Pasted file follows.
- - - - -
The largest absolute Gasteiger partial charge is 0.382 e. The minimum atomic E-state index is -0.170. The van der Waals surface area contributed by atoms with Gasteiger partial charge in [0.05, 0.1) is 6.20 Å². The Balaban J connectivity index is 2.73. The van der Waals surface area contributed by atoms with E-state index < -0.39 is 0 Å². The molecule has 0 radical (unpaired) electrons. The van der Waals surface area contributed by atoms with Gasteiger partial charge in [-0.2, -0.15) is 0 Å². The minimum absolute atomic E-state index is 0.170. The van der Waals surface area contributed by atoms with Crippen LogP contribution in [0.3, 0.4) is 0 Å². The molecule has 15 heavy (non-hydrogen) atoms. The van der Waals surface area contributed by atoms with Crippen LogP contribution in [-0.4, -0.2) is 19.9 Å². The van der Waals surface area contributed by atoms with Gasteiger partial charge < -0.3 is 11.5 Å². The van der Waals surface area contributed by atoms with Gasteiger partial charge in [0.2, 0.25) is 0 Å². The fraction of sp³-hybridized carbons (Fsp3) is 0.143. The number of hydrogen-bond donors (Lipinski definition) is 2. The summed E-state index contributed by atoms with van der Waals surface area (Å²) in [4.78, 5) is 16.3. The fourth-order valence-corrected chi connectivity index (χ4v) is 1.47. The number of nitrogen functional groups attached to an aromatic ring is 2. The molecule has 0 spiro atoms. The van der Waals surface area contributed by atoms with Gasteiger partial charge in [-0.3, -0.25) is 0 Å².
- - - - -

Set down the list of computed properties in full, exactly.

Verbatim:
The largest absolute Gasteiger partial charge is 0.382 e. The minimum atomic E-state index is -0.170. The van der Waals surface area contributed by atoms with Gasteiger partial charge in [0.05, 0.1) is 6.20 Å². The Balaban J connectivity index is 2.73. The van der Waals surface area contributed by atoms with E-state index < -0.39 is 0 Å². The molecule has 0 radical (unpaired) electrons. The van der Waals surface area contributed by atoms with Gasteiger partial charge in [-0.2, -0.15) is 0 Å². The minimum absolute atomic E-state index is 0.170. The van der Waals surface area contributed by atoms with Crippen LogP contribution in [0.3, 0.4) is 0 Å². The molecule has 15 heavy (non-hydrogen) atoms. The van der Waals surface area contributed by atoms with Crippen LogP contribution in [-0.4, -0.2) is 19.9 Å². The van der Waals surface area contributed by atoms with Gasteiger partial charge < -0.3 is 11.5 Å². The van der Waals surface area contributed by atoms with Gasteiger partial charge in [0.2, 0.25) is 0 Å². The fraction of sp³-hybridized carbons (Fsp3) is 0.143. The number of hydrogen-bond donors (Lipinski definition) is 2. The summed E-state index contributed by atoms with van der Waals surface area (Å²) in [4.78, 5) is 16.3. The fourth-order valence-corrected chi connectivity index (χ4v) is 1.47. The number of nitrogen functional groups attached to an aromatic ring is 2. The molecule has 0 spiro atoms. The van der Waals surface area contributed by atoms with Gasteiger partial charge in [-0.3, -0.25) is 0 Å².